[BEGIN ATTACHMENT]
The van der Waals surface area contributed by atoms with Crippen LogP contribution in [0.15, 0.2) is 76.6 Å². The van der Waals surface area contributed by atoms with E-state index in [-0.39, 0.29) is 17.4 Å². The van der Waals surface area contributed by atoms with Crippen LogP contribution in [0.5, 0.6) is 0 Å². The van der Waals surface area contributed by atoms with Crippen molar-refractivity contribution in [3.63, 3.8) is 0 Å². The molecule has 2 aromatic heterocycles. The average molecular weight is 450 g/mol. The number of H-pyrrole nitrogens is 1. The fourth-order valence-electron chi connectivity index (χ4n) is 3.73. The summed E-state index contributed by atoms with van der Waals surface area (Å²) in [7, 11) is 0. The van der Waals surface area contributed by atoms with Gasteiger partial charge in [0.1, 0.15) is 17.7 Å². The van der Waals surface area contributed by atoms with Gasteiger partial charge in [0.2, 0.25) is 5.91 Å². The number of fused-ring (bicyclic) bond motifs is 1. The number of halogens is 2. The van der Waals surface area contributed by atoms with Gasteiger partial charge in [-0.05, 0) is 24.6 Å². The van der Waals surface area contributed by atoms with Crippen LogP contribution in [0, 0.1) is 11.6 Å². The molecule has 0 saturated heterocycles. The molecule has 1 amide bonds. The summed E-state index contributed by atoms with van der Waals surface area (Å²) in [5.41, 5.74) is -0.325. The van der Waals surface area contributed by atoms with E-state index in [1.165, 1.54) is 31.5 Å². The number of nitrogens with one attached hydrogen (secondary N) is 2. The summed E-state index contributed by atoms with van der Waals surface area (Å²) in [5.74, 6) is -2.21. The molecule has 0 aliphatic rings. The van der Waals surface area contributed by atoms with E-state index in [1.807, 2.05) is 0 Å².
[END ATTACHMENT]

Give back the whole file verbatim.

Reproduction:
The van der Waals surface area contributed by atoms with Crippen LogP contribution in [0.15, 0.2) is 76.6 Å². The van der Waals surface area contributed by atoms with E-state index in [-0.39, 0.29) is 17.4 Å². The van der Waals surface area contributed by atoms with Crippen LogP contribution in [0.5, 0.6) is 0 Å². The van der Waals surface area contributed by atoms with Crippen molar-refractivity contribution in [3.63, 3.8) is 0 Å². The molecule has 2 aromatic heterocycles. The average molecular weight is 450 g/mol. The number of H-pyrrole nitrogens is 1. The fourth-order valence-electron chi connectivity index (χ4n) is 3.73. The summed E-state index contributed by atoms with van der Waals surface area (Å²) in [7, 11) is 0. The van der Waals surface area contributed by atoms with Gasteiger partial charge in [0.1, 0.15) is 17.7 Å². The van der Waals surface area contributed by atoms with Gasteiger partial charge in [0.2, 0.25) is 5.91 Å². The number of fused-ring (bicyclic) bond motifs is 1. The number of halogens is 2. The van der Waals surface area contributed by atoms with Gasteiger partial charge in [-0.05, 0) is 24.6 Å². The van der Waals surface area contributed by atoms with Crippen LogP contribution in [0, 0.1) is 11.6 Å². The molecule has 0 saturated heterocycles. The molecule has 1 amide bonds. The summed E-state index contributed by atoms with van der Waals surface area (Å²) in [5.41, 5.74) is -0.325. The van der Waals surface area contributed by atoms with E-state index in [1.165, 1.54) is 31.5 Å². The number of nitrogens with one attached hydrogen (secondary N) is 2. The summed E-state index contributed by atoms with van der Waals surface area (Å²) in [5.74, 6) is -2.21. The molecule has 0 aliphatic rings. The van der Waals surface area contributed by atoms with E-state index in [1.807, 2.05) is 0 Å².